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Abbot Leonard spent 50 years helping men grow in faith

For the past five years, he has led monks at the 142-year-old Subiaco Abbey

Published: June 15, 2020   
Brother Francis Kirchner
Abbot Leonard Wangler, OSB, smiles for a June 5 photo. He has led Subiaco Abbey the past five years and celebrated 50 years of priesthood June 6.

When Leonard Wangler was a child and before he had thought twice about the priesthood, the Sisters of Charity of the Incarnate Word from San Antonio who taught in his Fort Worth, Texas, grade school saw something different in him. 

“Early on, they had me pegged as a priest. I don’t know what they knew. I was probably more subdued than most boys of my age. But they must have seen something else there,” he said. “... If we had anything in class related to the Mass or something like that, I was usually asked to take on the role there as a priest.”

Their intuition rang true, as Abbot Leonard Wangler, OSB, who leads Subiaco Abbey, celebrated 50 years of priesthood June 6. 

Growing up in Fort Worth with three siblings, Abbot Leonard had a connection to Subiaco as a boy, attending summer camps. While a junior at Laneri High School, principal and Subiaco monk Father Leonard Knoff asked, “Well, when are you going up to Subiaco?” That question about a religious calling being “out in the air” helped him take a step toward discernment, he said. 

He entered his novitiate year in 1962 and made his final profession as a monk in 1967. After his priestly ordination in 1970, he taught high school religion, math and chemistry in Muenster, Texas, for three years and served as an associate pastor in local parishes. 

“I was impressed by the way people listened to me when I talked to them at Mass with the homily,” Abbot Leonard said. “It really wasn’t me at work; it must have been the Holy Spirit at work, with the ability to touch them.” 

Ministering to the sick and dying also left a lasting effect on his ministry. 

“It was crucial for an odd reason. The reason was I was very uncomfortable doing that. It wasn’t something in my personality that was at the forefront, but the thing that impressed me the most was that every time I would visit these people in the hospital, I would come away feeling good about the experience,” he said.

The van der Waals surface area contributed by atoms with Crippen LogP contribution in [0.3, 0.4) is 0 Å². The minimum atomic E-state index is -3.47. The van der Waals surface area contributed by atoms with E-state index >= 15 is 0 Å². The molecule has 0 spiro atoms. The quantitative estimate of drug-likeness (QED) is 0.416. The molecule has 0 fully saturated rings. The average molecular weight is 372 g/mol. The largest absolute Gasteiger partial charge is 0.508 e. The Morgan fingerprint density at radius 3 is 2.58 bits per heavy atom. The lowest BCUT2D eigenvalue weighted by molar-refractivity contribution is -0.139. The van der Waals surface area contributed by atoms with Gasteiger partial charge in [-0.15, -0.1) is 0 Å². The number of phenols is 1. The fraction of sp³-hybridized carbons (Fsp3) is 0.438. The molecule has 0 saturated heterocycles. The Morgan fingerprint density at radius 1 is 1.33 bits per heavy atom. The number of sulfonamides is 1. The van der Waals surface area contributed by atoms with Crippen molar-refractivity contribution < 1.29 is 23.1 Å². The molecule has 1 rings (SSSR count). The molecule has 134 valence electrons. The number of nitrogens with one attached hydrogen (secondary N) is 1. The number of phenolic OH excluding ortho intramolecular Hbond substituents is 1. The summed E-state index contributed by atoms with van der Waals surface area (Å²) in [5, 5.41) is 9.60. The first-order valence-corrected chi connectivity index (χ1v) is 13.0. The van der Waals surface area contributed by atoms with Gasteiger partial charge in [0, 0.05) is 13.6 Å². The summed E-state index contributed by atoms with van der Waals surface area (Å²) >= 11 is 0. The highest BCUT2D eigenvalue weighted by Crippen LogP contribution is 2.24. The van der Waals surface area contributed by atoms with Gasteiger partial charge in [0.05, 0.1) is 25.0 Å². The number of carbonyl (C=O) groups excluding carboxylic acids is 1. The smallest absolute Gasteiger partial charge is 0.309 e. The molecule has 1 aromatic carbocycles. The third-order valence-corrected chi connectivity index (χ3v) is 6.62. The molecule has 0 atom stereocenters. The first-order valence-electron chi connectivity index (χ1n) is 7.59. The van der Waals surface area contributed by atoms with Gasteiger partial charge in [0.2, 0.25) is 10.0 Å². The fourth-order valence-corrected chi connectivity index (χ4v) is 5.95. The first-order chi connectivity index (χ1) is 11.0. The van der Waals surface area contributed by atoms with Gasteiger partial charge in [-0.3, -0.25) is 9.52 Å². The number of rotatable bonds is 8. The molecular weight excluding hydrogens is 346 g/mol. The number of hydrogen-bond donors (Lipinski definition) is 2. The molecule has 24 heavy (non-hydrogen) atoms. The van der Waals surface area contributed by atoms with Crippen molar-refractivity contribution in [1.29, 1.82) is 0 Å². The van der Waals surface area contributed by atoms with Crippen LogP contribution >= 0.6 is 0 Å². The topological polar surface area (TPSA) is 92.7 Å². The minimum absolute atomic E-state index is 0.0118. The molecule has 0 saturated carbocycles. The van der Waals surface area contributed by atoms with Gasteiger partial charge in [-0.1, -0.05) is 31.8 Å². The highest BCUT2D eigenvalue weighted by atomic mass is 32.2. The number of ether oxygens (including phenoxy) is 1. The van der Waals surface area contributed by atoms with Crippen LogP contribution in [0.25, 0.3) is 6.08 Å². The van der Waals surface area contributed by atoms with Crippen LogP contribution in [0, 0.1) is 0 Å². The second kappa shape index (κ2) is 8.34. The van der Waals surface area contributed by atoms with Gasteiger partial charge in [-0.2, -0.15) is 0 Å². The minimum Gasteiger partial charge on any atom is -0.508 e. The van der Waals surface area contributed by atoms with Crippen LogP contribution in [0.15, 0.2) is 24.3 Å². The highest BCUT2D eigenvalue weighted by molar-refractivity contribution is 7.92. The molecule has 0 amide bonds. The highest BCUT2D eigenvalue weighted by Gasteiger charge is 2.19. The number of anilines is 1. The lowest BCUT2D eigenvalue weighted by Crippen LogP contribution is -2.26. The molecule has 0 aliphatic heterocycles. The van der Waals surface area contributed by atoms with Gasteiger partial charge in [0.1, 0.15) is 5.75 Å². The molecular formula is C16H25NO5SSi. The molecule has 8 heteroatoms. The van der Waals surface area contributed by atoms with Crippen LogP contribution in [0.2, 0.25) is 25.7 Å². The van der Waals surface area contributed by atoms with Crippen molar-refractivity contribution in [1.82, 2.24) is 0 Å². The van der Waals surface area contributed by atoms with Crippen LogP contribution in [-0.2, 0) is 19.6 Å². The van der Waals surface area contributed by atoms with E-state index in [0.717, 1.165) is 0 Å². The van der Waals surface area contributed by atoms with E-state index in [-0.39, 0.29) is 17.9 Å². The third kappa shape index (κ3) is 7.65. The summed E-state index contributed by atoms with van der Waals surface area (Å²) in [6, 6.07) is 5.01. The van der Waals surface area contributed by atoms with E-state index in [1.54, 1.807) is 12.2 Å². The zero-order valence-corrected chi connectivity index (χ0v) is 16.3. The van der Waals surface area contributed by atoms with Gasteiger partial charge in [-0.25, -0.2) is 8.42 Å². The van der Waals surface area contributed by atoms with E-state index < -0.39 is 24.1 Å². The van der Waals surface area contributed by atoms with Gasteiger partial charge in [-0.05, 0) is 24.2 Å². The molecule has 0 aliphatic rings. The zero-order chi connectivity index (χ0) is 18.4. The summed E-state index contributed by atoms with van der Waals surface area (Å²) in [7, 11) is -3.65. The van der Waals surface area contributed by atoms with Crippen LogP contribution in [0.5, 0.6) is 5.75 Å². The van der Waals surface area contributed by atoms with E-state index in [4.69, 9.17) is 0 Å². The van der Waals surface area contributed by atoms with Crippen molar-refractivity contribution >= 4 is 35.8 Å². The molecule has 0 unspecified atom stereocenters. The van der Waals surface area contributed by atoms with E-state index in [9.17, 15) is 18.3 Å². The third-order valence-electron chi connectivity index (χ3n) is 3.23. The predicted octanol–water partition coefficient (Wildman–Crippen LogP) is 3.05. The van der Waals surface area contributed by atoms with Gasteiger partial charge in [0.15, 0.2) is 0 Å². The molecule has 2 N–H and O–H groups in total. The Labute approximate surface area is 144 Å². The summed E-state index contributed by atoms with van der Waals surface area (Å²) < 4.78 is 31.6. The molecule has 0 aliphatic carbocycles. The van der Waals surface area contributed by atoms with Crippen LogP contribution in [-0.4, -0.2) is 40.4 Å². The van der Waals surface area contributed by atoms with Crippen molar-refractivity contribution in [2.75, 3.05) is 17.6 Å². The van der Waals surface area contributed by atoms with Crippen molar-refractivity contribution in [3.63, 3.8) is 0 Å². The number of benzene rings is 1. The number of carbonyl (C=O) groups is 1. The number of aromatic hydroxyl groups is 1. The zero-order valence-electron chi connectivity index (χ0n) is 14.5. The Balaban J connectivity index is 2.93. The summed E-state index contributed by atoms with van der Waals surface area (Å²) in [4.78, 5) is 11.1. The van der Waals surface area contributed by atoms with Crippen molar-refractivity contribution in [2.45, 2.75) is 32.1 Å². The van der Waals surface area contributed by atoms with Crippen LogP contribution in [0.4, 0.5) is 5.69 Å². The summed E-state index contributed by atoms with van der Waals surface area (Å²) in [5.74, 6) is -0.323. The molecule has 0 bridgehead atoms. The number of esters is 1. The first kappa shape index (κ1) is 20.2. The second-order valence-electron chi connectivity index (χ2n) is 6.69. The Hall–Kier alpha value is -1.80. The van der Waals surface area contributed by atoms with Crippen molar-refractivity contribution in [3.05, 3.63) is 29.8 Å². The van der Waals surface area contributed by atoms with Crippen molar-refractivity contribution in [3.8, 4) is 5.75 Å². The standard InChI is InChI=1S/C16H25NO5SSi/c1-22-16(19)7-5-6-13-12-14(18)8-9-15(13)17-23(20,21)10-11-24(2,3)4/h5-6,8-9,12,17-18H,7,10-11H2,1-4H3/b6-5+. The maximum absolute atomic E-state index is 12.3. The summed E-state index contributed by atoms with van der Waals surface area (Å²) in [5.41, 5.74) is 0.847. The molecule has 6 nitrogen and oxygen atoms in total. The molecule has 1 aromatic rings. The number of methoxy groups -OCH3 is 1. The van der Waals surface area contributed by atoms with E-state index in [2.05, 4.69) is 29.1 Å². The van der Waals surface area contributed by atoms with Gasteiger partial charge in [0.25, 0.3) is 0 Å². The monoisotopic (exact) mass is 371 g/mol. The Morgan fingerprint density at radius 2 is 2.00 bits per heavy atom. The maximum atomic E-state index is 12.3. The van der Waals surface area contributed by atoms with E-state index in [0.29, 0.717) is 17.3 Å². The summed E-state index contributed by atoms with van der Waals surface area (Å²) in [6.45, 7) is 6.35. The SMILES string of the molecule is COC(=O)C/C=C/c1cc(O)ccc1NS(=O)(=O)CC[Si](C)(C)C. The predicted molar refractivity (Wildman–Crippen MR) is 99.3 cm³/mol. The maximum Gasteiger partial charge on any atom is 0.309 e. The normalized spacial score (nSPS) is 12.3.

Abbot Leonard served as a residence hall dean and taught math, science and religion at Subiaco Academy. He earned a master’s degree in educational administration from St. Louis University and served as the dean of men in the 1980s and 90s, headmaster from 1986 to 1988 and interim headmaster for a year in 2010. The key to helping young men grow in their faith is the connection of “what you say and what you do.” And despite the antics of young students — one time, they set up a variety of car mirrors throughout the dormitory angled so they could see when he was in his office and when he wasn’t — ninth grade was his niche. 

“I was always impressed that you could actually see during the course of the year the growth of an individual … growth in their abilities and their attitudes and their approach,” he said. 

The most important quality of a priest is availability, Abbot Leonard said, something he’s put in practice throughout the past five years as the seventh abbot of the 142-year-old abbey, but also in this time of uncertainty and quarantine amid the COVID-19 pandemic. 

“Right now we’re in a not normal situation, so we’re just trying to survive right now … we’ll sort of pull back and strengthen ourselves and go strong again,” he said. 

After 50 years, he’s grateful to God for the help along the way and his Benedictine community. 

“After Vatican II, one of the things they talked about … they emphasized ‘where two or three are gathered in my name,’ it’s the idea of Christ present in the group, the congregation. That definitely applies also to a group of nuns or monks where certainly two or three are gathered in Christ’s name,” Abbot Leonard said. “Just the idea that Christ is present in the community itself; therefore anything you do, whatever job you have however menial, it might be serving the community, but there’s the additional spiritual aspect there.” 

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